OWI:

Operating While Intoxicated

Eugene K.'s Comment
member avatar

Andrey that doesn’t sound any different at all than how our training works. My trainer has obviously not at all been asleep for every minute of my duty time, if that’s what you’ve been thinking. And for the first week, he did everything while I watched, and then we transitioned to me doing pretty much everything. It just so happens that since we are dispatched as a team, we are dispatched on loads that need to be delivered quickly. Case in point: we picked up in San Bernardino yesterday at 0800 and have to be in Dallas today at 1730. No way that’s getting delivered on time unless we run as a team.

As for the point about missing an exit without a trainer there to correct you? If one is so clueless that they would keep on driving for 11 hours without realizing their mistake, and would need an awake trainer to correct them, forgive me for sounding harsh but trucking is not for them 😂

Eugene K.'s Comment
member avatar

Sorry I posted too soon. Even with opposite duty clocks, we have both been awake at the same time for the overwhelming majority of the last six weeks. That’s just how it’s worked out. Also, he usually needs to be awake whenever I am on duty at a shipper or receiver, because the biggest area I struggle with is my backing and he is always awake to help me with that.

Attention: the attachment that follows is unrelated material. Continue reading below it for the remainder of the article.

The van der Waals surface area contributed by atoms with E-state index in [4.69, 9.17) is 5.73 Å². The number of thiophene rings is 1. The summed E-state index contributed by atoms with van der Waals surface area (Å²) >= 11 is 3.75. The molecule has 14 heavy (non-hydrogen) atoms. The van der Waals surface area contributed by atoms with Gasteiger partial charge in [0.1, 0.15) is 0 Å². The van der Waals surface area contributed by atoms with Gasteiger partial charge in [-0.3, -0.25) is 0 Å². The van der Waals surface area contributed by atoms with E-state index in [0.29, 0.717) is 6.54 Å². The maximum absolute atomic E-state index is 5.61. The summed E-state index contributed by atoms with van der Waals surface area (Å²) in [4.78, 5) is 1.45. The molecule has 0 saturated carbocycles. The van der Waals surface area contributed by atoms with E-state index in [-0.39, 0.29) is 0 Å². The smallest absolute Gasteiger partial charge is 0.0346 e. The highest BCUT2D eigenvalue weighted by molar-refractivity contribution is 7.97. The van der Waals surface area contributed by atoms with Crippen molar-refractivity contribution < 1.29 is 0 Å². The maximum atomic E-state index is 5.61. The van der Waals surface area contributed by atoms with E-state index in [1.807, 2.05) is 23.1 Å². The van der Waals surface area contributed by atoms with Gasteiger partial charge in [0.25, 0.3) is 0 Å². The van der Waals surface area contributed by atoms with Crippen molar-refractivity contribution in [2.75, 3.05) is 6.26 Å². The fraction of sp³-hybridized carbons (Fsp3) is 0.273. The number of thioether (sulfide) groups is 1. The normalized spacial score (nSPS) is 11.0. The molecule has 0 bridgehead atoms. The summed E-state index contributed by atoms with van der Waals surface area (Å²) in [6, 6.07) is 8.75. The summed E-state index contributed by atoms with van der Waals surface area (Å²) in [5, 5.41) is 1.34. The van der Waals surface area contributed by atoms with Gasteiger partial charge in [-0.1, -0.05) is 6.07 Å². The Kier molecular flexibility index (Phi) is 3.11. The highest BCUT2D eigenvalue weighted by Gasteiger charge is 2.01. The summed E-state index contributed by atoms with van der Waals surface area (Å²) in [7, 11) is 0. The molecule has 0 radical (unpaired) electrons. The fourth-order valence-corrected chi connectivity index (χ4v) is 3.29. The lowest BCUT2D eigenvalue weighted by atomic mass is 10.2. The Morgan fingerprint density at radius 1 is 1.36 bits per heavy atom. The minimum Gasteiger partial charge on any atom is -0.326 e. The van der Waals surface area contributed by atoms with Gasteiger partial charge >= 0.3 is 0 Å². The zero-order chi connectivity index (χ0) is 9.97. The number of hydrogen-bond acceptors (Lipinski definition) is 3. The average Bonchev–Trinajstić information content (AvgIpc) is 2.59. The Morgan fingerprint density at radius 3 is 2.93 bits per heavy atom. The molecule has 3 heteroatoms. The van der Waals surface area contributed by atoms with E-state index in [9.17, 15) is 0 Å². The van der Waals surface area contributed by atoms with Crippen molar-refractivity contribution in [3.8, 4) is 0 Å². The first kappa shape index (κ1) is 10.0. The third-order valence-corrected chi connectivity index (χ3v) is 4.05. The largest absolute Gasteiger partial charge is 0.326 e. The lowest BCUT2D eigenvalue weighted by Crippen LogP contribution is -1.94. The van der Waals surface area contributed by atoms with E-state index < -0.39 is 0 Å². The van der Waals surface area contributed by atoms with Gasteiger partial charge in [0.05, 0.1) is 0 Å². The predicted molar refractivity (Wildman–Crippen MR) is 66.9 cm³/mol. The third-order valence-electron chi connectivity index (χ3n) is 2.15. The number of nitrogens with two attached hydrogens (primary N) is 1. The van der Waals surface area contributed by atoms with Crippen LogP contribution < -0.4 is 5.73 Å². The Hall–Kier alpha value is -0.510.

To be honest, I’ve never once needed an answer to something that involved needing to wake up my trainer if he was asleep. I’m preternaturally skilled with trip planning—always have been—and when it’s my turn to drive for 11 hours, nothing has ever presented itself I’ve been unable to handle. That said, of course you are supposed to wake up your trainer if you’re not sure what to do

Have you read many other training diaries? You’ll see that most other companies operate this way. Roehl is truly an exception. Either way, it seems like you’re having a great experience!

Shipper:

The customer who is shipping the freight. This is where the driver will pick up a load and then deliver it to the receiver or consignee.

Eugene K.'s Comment
member avatar

Sorry, I completely misread your point about “driving for a week and seeing something new” and thought that meant you’d drive for a week if you got off at the wrong exit. Not sure how I made that connection 😂

Andrey's Comment
member avatar

Sorry, I completely misread your point about “driving for a week and seeing something new” and thought that meant you’d drive for a week if you got off at the wrong exit. Not sure how I made that connection 😂

Yeah, it is easy to misread me, I am still learning English... If I could write here in my native Russian, you all would be really surprised how smart I am :-)

Anne A. (G13Momcat)'s Comment
member avatar

I've been following your training diary and you keep referring to "seats". Can you explain those please?

Yeah, can you guys explain 'seats?'

~ Anne ~

(too.)

HOS:

Hours Of Service

HOS refers to the logbook hours of service regulations.

OWI:

Operating While Intoxicated